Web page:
A number of local retailers have placed orders, table-top sales add to the profits, and the charity is actively looking for new outlets, with plans to turn it into an all-year-round business.

For now, the focus is on the pure apple juice, but progress is also being made on the next stage of the business – cider production. NEAS has formed a partnership with Sunderland-based specialists, Brewlab, to perfect the taste of dry, medium, and sweet ciders.

“The potential is huge and we couldn’t be happier with what’s being achieved – it exceeds everything we’d hoped for,” says John.

Between September and December last year, 400 large bottles and 100 small bottles of apple juice were sold, but the charity is on schedule to comfortably double that this year, with Mackenzie Thorpe’s artistic labels making the product even more appealing.

“When Mackenzie offered to come up with designs for the labels, we couldn’t believe it, and now here we are with the first labelled bottles coming off the production line,” says John. “It’s made something that was already really exciting even more special. All we need now is the cider.”

Towards the end of the four-hour production process, Jordan Cavanagh, below left, smiles again, as he points to the golden juice flowing into a bucket. “I love it because it’s all so natural,” he says.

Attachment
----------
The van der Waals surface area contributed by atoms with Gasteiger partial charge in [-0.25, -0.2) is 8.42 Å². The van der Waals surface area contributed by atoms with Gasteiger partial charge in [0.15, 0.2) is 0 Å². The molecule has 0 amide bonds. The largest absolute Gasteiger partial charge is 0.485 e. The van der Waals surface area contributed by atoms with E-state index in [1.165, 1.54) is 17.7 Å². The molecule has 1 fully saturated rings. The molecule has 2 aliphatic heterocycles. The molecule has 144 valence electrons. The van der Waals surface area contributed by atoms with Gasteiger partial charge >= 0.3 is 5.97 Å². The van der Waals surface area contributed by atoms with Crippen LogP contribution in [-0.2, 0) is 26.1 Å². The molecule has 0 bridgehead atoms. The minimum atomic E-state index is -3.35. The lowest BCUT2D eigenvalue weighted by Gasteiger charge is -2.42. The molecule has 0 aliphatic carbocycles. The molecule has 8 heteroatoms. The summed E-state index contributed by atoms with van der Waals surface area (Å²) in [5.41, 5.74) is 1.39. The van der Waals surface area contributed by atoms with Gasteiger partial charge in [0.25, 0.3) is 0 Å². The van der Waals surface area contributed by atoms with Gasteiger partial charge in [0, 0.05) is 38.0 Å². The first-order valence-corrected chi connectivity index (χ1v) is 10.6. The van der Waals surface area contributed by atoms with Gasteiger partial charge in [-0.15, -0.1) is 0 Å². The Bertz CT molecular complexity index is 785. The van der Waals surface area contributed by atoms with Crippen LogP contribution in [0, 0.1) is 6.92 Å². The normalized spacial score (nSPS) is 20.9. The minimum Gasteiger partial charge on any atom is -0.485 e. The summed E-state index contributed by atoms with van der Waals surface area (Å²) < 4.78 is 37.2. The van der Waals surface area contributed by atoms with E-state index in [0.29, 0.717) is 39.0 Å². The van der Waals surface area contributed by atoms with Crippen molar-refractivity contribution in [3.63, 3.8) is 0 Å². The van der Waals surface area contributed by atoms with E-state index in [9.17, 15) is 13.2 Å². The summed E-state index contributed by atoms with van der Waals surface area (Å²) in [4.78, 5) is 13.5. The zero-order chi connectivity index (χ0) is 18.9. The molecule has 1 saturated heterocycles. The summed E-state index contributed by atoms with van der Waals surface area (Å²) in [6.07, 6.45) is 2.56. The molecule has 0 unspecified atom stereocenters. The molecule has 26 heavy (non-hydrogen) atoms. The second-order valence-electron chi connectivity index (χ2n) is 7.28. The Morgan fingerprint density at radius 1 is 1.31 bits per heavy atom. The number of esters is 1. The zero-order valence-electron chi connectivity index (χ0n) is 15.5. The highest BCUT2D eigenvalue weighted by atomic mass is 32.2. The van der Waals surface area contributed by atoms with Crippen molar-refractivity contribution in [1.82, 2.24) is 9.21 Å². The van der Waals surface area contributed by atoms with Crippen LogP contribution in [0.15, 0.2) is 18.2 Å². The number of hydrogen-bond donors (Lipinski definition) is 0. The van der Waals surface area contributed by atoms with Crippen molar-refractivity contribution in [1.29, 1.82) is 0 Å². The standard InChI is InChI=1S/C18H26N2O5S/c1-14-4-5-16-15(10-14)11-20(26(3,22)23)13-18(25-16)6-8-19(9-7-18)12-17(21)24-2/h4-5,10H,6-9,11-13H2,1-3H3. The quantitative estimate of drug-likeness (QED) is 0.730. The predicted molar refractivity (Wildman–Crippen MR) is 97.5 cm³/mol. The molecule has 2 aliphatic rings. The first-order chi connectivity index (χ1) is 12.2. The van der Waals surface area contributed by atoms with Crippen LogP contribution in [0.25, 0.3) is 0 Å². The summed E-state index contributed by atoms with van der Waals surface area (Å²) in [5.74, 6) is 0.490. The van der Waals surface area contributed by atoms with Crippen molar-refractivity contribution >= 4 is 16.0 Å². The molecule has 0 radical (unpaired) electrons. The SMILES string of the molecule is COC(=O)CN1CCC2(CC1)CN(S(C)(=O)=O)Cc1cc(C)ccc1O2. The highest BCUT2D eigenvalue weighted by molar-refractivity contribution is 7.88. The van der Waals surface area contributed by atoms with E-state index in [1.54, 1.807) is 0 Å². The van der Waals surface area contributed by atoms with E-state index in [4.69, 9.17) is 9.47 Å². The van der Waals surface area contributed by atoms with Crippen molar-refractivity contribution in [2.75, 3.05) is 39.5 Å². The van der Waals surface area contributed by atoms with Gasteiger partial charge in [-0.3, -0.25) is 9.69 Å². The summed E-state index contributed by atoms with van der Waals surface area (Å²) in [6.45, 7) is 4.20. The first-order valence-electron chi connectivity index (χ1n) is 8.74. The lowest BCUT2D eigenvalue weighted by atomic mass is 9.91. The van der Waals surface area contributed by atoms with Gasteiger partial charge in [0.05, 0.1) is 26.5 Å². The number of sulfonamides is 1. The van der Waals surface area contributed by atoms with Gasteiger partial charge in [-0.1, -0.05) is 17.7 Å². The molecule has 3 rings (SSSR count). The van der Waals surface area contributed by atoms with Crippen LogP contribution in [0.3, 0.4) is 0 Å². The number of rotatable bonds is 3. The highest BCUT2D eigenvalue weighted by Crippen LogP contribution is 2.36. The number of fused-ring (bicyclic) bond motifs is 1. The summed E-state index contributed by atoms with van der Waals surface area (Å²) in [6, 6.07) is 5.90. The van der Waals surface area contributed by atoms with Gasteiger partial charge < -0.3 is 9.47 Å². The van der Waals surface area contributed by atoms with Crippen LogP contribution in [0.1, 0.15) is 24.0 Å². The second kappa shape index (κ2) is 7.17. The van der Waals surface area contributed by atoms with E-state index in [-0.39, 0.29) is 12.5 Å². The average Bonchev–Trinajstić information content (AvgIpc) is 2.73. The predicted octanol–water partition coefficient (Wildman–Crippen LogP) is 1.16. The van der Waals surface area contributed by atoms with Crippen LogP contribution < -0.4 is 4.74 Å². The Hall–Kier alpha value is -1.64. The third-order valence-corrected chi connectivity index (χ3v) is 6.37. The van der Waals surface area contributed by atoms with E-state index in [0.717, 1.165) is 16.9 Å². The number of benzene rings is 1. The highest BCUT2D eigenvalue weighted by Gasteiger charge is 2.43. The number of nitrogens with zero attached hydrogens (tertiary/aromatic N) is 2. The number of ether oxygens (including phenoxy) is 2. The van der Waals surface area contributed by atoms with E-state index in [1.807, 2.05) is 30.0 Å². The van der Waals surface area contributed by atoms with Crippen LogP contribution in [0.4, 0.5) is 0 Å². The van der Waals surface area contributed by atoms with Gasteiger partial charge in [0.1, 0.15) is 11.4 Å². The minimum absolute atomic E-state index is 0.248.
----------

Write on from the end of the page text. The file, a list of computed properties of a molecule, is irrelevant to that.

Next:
It really is a joy to see – a pure joy.

SOONER or later, every athlete reaches their pinnacle, and I think I may well have reached mine.

A call came in last week from Darlington Harriers, inviting me to take part in a special athletics event this Saturday.

The remarkable Ian Barnes, who has featured in my column more than once, will be attempting to set the British Masters record over a mile for the 85-plus age group.

The event will be staged, under strict Covid-19 restrictions, at the Eastbourne track, and I’ll be one of those running in the race.

This is not, I hasten to add, because of my athletic prowess (I’m lucky if I break 30 minutes for the Parkrun over 5km).

I have to confess to initially being concerned that the Harriers may think I look older than 85. However, on reflection, I’ve come to the conclusion that it has more to do with them wanting to make sure that what will, hopefully, be a little piece of sporting history is properly reported.

At 58, I’m nearly 30 years younger than Ian (pictured below), who is the driving force behind the Darlington Parkrun, and an inspiration for everyone who took part before coronavirus got in the way.

Nevertheless, I’m a competitive soul, so I’ve stepped up my training regime significantly, and cut down on the red wine, in the hope that I can avoid finishing in the great man’s slipstream.

Whatever the result, I wish him well.

The Northern Echo:

FINALLY, my favourite headline of the past week comes from Scotland, where the American President’s positive coronavirus test was leading the website of the Ayr Advertiser.

“Turnberry hotelier tests positive for coronavirus,” was how the news of Donald Trump’s infection was announced.

That’s what I call keeping it local.